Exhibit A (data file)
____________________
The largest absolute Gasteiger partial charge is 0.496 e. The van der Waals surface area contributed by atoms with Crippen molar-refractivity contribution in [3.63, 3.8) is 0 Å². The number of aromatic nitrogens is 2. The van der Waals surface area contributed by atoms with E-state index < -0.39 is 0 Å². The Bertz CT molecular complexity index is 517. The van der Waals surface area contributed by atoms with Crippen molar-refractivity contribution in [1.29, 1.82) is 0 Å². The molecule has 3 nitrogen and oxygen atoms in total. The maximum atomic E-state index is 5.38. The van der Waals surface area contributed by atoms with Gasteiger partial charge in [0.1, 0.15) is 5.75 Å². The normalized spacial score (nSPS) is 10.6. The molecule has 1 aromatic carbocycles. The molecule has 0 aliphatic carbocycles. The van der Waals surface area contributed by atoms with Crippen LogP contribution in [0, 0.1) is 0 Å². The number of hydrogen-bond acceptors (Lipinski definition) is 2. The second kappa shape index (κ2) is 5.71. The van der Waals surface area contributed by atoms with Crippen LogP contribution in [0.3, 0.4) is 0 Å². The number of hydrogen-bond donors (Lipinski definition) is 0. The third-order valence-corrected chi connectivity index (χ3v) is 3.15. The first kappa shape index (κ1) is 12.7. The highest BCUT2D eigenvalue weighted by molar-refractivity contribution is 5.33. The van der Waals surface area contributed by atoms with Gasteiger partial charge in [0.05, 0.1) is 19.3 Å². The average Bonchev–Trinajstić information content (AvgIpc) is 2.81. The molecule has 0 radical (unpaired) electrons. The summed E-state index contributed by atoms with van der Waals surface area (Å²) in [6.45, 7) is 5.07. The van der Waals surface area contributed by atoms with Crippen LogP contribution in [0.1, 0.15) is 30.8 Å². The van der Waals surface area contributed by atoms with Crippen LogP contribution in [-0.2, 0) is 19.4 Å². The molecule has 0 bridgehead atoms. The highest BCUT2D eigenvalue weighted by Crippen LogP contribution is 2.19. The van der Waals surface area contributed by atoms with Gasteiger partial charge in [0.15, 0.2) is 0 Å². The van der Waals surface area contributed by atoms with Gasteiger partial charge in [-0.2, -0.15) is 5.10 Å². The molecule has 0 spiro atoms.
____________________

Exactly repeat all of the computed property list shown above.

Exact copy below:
The largest absolute Gasteiger partial charge is 0.496 e. The van der Waals surface area contributed by atoms with Crippen molar-refractivity contribution in [3.63, 3.8) is 0 Å². The number of aromatic nitrogens is 2. The van der Waals surface area contributed by atoms with E-state index < -0.39 is 0 Å². The Bertz CT molecular complexity index is 517. The van der Waals surface area contributed by atoms with Crippen molar-refractivity contribution in [1.29, 1.82) is 0 Å². The molecule has 3 nitrogen and oxygen atoms in total. The maximum atomic E-state index is 5.38. The van der Waals surface area contributed by atoms with Gasteiger partial charge in [0.1, 0.15) is 5.75 Å². The normalized spacial score (nSPS) is 10.6. The molecule has 1 aromatic carbocycles. The molecule has 0 aliphatic carbocycles. The van der Waals surface area contributed by atoms with Crippen LogP contribution in [0, 0.1) is 0 Å². The number of hydrogen-bond acceptors (Lipinski definition) is 2. The second kappa shape index (κ2) is 5.71. The van der Waals surface area contributed by atoms with Crippen LogP contribution in [0.3, 0.4) is 0 Å². The number of hydrogen-bond donors (Lipinski definition) is 0. The third-order valence-corrected chi connectivity index (χ3v) is 3.15. The first kappa shape index (κ1) is 12.7. The highest BCUT2D eigenvalue weighted by molar-refractivity contribution is 5.33. The van der Waals surface area contributed by atoms with Gasteiger partial charge in [0.05, 0.1) is 19.3 Å². The average Bonchev–Trinajstić information content (AvgIpc) is 2.81. The molecule has 0 radical (unpaired) electrons. The summed E-state index contributed by atoms with van der Waals surface area (Å²) in [6.45, 7) is 5.07. The van der Waals surface area contributed by atoms with Crippen LogP contribution in [0.1, 0.15) is 30.8 Å². The van der Waals surface area contributed by atoms with Crippen LogP contribution in [-0.2, 0) is 19.4 Å². The molecule has 0 bridgehead atoms. The highest BCUT2D eigenvalue weighted by Crippen LogP contribution is 2.19. The van der Waals surface area contributed by atoms with Gasteiger partial charge in [0.15, 0.2) is 0 Å². The van der Waals surface area contributed by atoms with Gasteiger partial charge in [-0.2, -0.15) is 5.10 Å². The molecule has 0 spiro atoms.